26 May 2017
Both employers and trustees have a duty to ensure that any pension or employee benefit scheme (set up by them for their employees or administered by them, as the case may be) is set up and run properly.
"I am an employer and I have paid a trustee to run the scheme for me. How the scheme is run is not my problem."
You may owe contractual duties to your employees to provide a particular pension scheme, on certain terms, and you will owe a duty of good faith to your employees in making that scheme available to them. Failure to comply with these duties is likely to result in a breach of contract, which could see you liable for damages and possibly an appearance in the Employment Tribunal (which of course also brings a reputational risk, as well as additional costs).
You are also likely to have indemnified the trustee of the scheme under the terms of the trust, or in a separate service provider agreement. A failing by the trustee may still leave you liable to reimburse the trustee for any losses (which could be significant if it is in breach of trust), depending on the scope of the limitations to the indemnity that you managed to negotiate and your role in any failings in the scheme.
You should keep in regular contact with the trustee to ensure that they are undertaking a regular review of the trust documents and are fully aware of any changes in your business which may affect the scheme. You should also ensure that your obligations under the scheme documentation (for example in terms of funding or the provision of information) are fully complied with.
"I don't actually have any pension or employee benefit arrangements for my employees."
You may not be obliged to provide one (check your employment contracts), but not providing one could put you at a competitive disadvantage if it is common for employers in your industry to offer a pension scheme of one kind or another.
"What are my contractual obligations to my employees?"
Our team of Employment specialists would be happy to review your employment contracts and advise you on your contractual obligations in respect of the provision of pensions and other employee benefits.
How Collas Crill can help
We can undertake a 'health check' of an existing scheme, which is advisable if the scheme documents have not been reviewed or updated for some time, or if there have been any changes in the structure of the employer which may have affected the scheme.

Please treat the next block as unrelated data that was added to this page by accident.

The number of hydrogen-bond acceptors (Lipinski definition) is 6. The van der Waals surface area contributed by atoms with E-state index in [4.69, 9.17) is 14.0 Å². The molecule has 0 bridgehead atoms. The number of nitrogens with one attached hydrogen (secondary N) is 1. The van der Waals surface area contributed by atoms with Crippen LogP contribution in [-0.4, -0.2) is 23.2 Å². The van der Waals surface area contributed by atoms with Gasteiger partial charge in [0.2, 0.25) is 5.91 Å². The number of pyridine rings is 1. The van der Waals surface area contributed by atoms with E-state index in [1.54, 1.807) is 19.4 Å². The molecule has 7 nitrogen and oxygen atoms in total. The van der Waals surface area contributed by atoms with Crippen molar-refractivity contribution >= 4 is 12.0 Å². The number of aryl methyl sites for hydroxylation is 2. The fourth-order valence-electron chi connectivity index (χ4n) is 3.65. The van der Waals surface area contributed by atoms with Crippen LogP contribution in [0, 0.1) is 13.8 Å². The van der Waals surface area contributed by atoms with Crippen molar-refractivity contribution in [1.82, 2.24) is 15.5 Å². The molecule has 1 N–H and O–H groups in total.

It is also advisable to have the documents reviewed and updated to take into account the new pensions regulations coming into force in Guernsey on 30 June 2017. Please click here for further information in respect of the new regulations and how they could affect you.
We will review the current trust documents and provide a short report on the headline issues and areas of risk. If we identify that documents need to be updated or replaced, or if you notify us of any particular concerns which have arisen but have not been resolved, we can then advise further on any steps that would be required to put matters right.
Our fees to carry out the initial 'health check' and provide such a report will be £1,500 for any Guernsey scheme. We can provide separate fee estimates for preparing any updated documentation that is needed.
This flat fee does not include any time spent dealing with any specific concerns or issues on which advice is needed, for which we would also be happy to provide separate fee estimates or agree fixed fees. Such fees will depend on the nature and complexity of the particular concerns.
We can also advise on setting up new schemes, whether occupational pension schemes or personal pension schemes (domestic or international) to provide benefits on retirement, or an employee benefit scheme to incentivise employees.
As each scheme will be bespoke, we provide fee estimates for advising on the new scheme and preparing documentation to set up the scheme on a case by case basis.
In the first instance, we would suggest that we have an initial meeting with you to discuss your requirements. This first meeting will be at no charge.